• The species Belone belone is commonly known as the garfish or sea needle. They are found in the Mediterranean Sea, Caribbean Sea, Baltic Sea and the Atlantic Ocean. An adult can be up to 70 cm in length. The dorsal and anal fins of the garfish are closer to the tail, giving the fish better stability and flexibility while swimming.

      The garfish are known to follow a migratory pattern. Between May and June migration occurs from the open sea to shallow waters, the mating grounds, where eelgrass is available.
      Locals of the Hiiumaa Island in Estonia, celebrate the arrival of garfish in the shallow waters of the Baltic Sea. Every year, on the last Saturday of May, people come together at the Orjaku harbour to celebrate the Garfish Festival. This festival is very popular for its variety of local garfish delicacies and the annual garfish angling competition.

    • The Belone svetovidovi or the short-beaked garfish was long misunderstood to be the Belone belone, as both the species share same waters of the eastern Atlantic Ocean. However, this species is shorter, measuring between 30 - 65 cm (12 - 26 inches) while the Belone balone can measure 95 cm (37 inches). Unlike the Belone belone, the short-beaked garfish has a visible black stripe on its sides. This species of garfish is rarely spotted and very little is known about its distribution, population and feeding habits.

  • Genus Belonion
    The genus Belonion consists of two known species of needlefish; the Belonion apodion and Belonion dibranchodon. These are small needlefish capable of growing for up to 4.8 cm (2 inches) in length. The species of genus Belonion are native only to the tropical fresh waters of South America.

  • Genus Petalichthys
    The only known species under the genus Petalichthys is the Petalichthys capensis or the Cape needlefish. It is called the Cape needlefish because it is native only to marine waters near the coast of South Africa. The species, living in large schools, is distributed across the Southeast Atlantic Ocean and the Western Indian Ocean. The Cape needlefish grows for up to 30-40 centimetres in length and is, with its silver blueish body, in appearance quite similar to other needlefish species.

  • Genus Platybelone
    The genus Platybelone consists of only one species of needlefish, known as Platybelone argalus or the Keeltail needlefish. It gets its name due to the unique flat keel like structures on each side of its tail. The Keeltails can grow up to 40-50 cm in length and are quite similar to the North American freshwater gars of the family Lepisosteidae. The Keeltail needlefish is one of the most widely distributed species of needlefish found in the world. They inhabit not only the marine waters of western Atlantic Ocean, Indian Ocean and the Pacific Ocean, but can also be found in the Red sea and the Persian Gulf. They are divided into 7 recognised subspecies distributed in different areas:
    • P. argalus annobonensis (west coast of Africa, close to the Gulf of Guinea)
    • P. argalus argalus (east coasts of South, Central and North America)
    • P. argalus lovii (Cape Verde (west coast of Africa))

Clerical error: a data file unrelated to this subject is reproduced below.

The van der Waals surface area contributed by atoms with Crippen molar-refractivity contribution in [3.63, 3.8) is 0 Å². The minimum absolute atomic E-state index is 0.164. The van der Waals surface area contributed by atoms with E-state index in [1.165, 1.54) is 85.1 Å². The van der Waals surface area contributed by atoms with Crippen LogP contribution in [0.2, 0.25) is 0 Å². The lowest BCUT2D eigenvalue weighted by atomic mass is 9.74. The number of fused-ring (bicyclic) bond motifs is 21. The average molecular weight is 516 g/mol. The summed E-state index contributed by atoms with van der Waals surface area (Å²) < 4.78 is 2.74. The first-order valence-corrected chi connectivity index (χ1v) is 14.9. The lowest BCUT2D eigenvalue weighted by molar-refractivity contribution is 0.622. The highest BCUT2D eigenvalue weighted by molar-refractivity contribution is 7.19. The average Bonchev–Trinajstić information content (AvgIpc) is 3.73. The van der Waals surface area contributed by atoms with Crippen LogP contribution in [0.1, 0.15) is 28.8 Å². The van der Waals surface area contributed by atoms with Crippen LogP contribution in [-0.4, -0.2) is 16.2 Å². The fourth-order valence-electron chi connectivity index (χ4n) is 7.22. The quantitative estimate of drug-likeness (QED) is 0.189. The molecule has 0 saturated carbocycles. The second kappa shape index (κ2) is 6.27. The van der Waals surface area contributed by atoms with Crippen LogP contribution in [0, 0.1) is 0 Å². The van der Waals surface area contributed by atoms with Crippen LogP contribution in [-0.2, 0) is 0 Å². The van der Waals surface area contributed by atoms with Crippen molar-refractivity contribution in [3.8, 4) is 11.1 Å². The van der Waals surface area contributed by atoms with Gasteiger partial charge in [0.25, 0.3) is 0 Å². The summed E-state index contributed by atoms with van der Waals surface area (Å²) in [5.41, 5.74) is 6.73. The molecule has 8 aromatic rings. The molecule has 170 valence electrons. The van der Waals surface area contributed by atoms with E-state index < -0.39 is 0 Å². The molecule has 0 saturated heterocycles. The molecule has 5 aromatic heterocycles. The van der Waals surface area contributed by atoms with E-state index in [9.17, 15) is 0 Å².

• P. argalus platura (Red Sea, Gulf of Aden, Persian Gulf)
    • P. argalus platyura (Indian Ocean, Western North Pacific Ocean)
    • P. argalus pterura (east coast of Central America)
    • P. argalus trachura (Atlantic Ocean, around Saint Helena).

  • Genus Potamorrhaphis
    Four recognised species of needlefish fall under the genus Potamorrhaphis; they are named as Potamorrhaphis eigenmanni, Potamorrhaphis guianensis, Potamorrhaphis labiatus and Potamorrhaphis petersi. These are small sized needlefish species of up 30 cm in length. They prefer tropical marine waters of South America. Some of the species also inhabit freshwater bodies and river basins in the Amazon rainforest.

  • Genus Pseudotylosurus
    This genus consists of two recognised species known as Pseudotylosurus angusticeps and Pseudotylosurus microps. They are found along the coast of the South American Continent. Both species are quite similar to other South American species of needlefish.

Atlantic needlefish (Strongylura marina), Gulf of Mexico.
Atlantic needlefish (Strongylura marina), Gulf of Mexico.
Image credits: Public Domain

  • Genus Strongylura
    This genus of needlefish consists of 14 recognised needlefish species. These species are:
    • Strongylura anastomella
    • Strongylura exilis
    • Strongylura fluviatilis
    • Strongylura hubbsi
    • Strongylura incisa
    • Strongylura krefftii
    • Strongylura leiura
    • Strongylura marina
    • Strongylura notata
      • S. notata notata
      • S. notata forsythia
    • Strongylura scapularis
    • Strongylura senegalensis
    • Strongylura strongylura
    • Strongylura timucu
    • Strongylura urvillii
    From the above 14 species of the genus Strongylura only the species Strongylura notata has 2 subspecies. They are named S. Notata forsythia and S. Notata notata. Species of this genus live in both fresh, brackish and salt water.

  • Genus Tylosurus
    The genus Tylosurus consists of six recognised species known as Tylosurus acus, Tylosurus choram, Tylosurus crocodilus, Tylosurus gavialoides, Tylosurus pacificus and Tylosurus punctulatus.